Both landlords and tenants (those who rent) have rights and responsibilities when it comes to renting an apartment or home. Follow this guide, brought to you by PRAB, Unity Square, Esperanza Neighborhood Project, and New Labor, to see what to do before, during, and after renting a residence.


  • Obtain a full copy of your lease and read it in its entirety.
  • Take a tour of the residence and check out whether or not it is habitable.
  • When reading the lease, look for the following items:
    • Is this property rent controlled? Most properties in New Brunswick are rent controlled, which means the rent can not increase more than a set amount each year depending on the rate of in ation. This last year, the maximum annual increase was 2.6%.
    • Is there any lead paint on the property?
    • Are you allowed to sublet, and if so, how can you do that?

Most landlords require a security deposit (an amount of money to ensure that you will not damage the property that can not exceed 1.5x of a month’s rent).The land-lord needs to put all of your security deposit in a bank account within 30 days of you signing the lease, and inform you of the bank and account number


  • Landlords are required to provide tenants with “safe and habitable” conditions.
  • The landlord is responsible for making sure utilities such as heat, gas, and electric work and that the tenant can use the heat from October to May. It is neither acceptable nor safe for a landlord to insist that a tenant use electric space heaters instead of the central heating system.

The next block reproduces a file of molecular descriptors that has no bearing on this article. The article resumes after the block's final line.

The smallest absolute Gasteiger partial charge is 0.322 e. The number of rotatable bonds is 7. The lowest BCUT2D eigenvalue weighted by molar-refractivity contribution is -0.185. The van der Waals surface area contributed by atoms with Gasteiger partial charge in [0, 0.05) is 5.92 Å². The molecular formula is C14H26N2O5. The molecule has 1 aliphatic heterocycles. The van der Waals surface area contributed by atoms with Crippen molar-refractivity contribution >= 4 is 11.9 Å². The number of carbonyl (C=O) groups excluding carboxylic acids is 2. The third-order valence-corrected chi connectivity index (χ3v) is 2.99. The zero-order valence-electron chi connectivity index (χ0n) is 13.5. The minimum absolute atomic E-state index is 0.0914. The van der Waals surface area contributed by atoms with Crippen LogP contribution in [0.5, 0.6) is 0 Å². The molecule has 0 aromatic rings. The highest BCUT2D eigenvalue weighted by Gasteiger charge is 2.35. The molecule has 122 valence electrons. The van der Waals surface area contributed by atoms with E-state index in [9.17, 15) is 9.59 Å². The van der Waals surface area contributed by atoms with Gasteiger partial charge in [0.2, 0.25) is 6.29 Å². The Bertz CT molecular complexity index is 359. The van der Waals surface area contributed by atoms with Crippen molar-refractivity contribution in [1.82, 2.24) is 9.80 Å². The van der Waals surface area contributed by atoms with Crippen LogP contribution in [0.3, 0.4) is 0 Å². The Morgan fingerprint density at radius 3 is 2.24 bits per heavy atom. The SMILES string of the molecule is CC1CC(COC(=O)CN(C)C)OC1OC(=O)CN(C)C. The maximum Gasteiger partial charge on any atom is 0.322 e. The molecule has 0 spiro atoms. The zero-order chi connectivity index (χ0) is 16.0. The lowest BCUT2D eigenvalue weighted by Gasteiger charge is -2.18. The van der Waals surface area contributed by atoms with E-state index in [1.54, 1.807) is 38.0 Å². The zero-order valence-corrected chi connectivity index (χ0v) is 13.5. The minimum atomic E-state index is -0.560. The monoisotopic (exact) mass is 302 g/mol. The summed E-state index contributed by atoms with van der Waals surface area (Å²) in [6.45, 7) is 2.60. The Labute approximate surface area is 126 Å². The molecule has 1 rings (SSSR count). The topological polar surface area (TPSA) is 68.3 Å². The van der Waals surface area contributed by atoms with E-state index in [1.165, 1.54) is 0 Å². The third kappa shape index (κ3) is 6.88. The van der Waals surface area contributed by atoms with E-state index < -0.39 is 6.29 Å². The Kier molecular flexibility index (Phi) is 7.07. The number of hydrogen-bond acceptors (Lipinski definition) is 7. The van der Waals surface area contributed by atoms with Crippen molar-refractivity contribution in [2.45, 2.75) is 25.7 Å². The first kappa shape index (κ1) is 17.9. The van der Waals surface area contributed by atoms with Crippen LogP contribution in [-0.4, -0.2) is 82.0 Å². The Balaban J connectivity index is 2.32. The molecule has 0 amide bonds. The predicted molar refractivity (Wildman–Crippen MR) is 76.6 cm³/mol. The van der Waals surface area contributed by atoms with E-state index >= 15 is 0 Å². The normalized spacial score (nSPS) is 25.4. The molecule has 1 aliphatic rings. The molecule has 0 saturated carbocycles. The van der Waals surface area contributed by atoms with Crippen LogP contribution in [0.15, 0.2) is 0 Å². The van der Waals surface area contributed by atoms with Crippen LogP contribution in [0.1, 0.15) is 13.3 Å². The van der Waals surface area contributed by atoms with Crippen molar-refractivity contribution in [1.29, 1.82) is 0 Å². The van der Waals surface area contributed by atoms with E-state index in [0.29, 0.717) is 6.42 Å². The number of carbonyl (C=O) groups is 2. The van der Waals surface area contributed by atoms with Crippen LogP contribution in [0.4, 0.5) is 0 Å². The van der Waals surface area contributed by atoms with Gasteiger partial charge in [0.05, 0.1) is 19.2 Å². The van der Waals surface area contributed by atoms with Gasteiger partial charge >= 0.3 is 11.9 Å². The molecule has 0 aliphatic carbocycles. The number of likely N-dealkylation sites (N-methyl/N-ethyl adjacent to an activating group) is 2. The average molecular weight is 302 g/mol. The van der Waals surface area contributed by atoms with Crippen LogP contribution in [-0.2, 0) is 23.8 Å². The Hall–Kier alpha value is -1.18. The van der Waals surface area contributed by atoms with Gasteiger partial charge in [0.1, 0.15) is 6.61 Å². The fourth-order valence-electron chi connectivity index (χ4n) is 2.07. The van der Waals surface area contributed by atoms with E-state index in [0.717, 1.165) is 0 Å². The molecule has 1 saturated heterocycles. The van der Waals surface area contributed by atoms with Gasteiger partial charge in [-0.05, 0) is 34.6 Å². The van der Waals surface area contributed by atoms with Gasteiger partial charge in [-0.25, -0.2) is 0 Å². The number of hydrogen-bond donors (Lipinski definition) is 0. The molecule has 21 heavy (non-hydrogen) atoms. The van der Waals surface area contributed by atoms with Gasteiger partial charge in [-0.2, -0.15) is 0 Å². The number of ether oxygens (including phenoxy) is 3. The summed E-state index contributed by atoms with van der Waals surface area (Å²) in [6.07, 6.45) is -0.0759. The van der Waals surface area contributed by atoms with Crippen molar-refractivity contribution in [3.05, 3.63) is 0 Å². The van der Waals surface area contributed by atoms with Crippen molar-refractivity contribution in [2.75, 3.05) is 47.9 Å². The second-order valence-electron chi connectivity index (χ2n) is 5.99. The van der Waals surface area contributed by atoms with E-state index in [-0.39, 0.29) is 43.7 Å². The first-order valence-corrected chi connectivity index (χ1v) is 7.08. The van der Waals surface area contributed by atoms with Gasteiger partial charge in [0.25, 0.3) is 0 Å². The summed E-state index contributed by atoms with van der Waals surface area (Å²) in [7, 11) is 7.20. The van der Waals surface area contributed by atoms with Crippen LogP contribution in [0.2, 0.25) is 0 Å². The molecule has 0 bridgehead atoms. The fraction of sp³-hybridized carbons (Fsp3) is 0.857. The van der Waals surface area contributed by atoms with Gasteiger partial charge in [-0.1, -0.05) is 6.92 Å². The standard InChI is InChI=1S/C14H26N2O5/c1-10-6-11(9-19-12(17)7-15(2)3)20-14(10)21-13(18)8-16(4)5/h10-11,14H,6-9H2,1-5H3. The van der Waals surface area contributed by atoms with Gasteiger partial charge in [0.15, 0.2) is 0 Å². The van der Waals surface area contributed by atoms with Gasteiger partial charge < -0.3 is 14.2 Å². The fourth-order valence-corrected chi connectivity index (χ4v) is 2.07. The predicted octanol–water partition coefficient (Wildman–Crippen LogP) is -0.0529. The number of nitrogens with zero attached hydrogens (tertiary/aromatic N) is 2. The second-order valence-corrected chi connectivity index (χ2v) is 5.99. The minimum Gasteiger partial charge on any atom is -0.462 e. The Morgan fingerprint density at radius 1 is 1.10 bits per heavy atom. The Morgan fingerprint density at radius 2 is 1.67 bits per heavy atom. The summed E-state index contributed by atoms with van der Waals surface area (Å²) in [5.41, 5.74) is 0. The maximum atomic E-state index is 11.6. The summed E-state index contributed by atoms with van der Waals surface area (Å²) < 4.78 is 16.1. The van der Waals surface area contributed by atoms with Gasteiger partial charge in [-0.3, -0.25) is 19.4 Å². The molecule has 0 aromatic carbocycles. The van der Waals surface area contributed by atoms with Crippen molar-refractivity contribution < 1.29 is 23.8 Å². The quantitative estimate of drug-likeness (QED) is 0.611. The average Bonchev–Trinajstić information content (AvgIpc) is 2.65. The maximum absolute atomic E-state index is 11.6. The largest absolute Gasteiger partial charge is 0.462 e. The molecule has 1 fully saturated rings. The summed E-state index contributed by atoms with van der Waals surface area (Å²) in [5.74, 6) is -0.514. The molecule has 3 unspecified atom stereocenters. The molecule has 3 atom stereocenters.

• The landlord is responsible for getting rid of vermin (mice/bugs) unless the tenant is the one who introduced the vermin to the house.
  • If a landlord will not make repairs in a timely manner, you can take any of the following courses of action:
    • Call the City Housing Inspection Office or the Rent Control Board at 732-745-5050. The Inspection Office can fine the landlord for failure to make timely repairs, and, in certain cases, the Rent Control Board can force the landlord to refund to the tenant a portion of the rent they already paid while the issue was unaddressed.
    • Withhold rent until repairs are made
    • Call Unity Square or PRAB for assistance


  • Take photos of the empty unit before you leave so you can prove it was clean and well kept.
  • Request the return of your security deposit
    • Landlords need to send you the deposit within 30 days of vacating the unit
    • Landlords can only deduct from the deposit costs for repairs due to damage from the tenant other than normal wear and tear. For example, a landlord cannot deduct money to routinely repaint the unit before the next tenant moves in.
    • If the landlord does deduct money from the security deposit, the landlord needs to provide an itemized list of the damages, and receipts for the exact amounts of the costs deducted.
    • If a landlord illegally withholds all or a portion of your security deposit, you can file a case in small claims court.
  • Regarding eviction: Eviction is a formal, legal process that has to proceed through court and ends when a court issues and eviction order.
    • To be granted an eviction order, a landlord needs an acceptable reason, for example, failure to pay rent, breaking a part of the lease, damaging the unit, or causing a disturbance.
  • A tenant can dispute these reasons in court under the anti-eviction act.
    • Given that a court order is needed to evict a tenant, a landlord cannot simply show up intimidating the tenant and telling him to get out.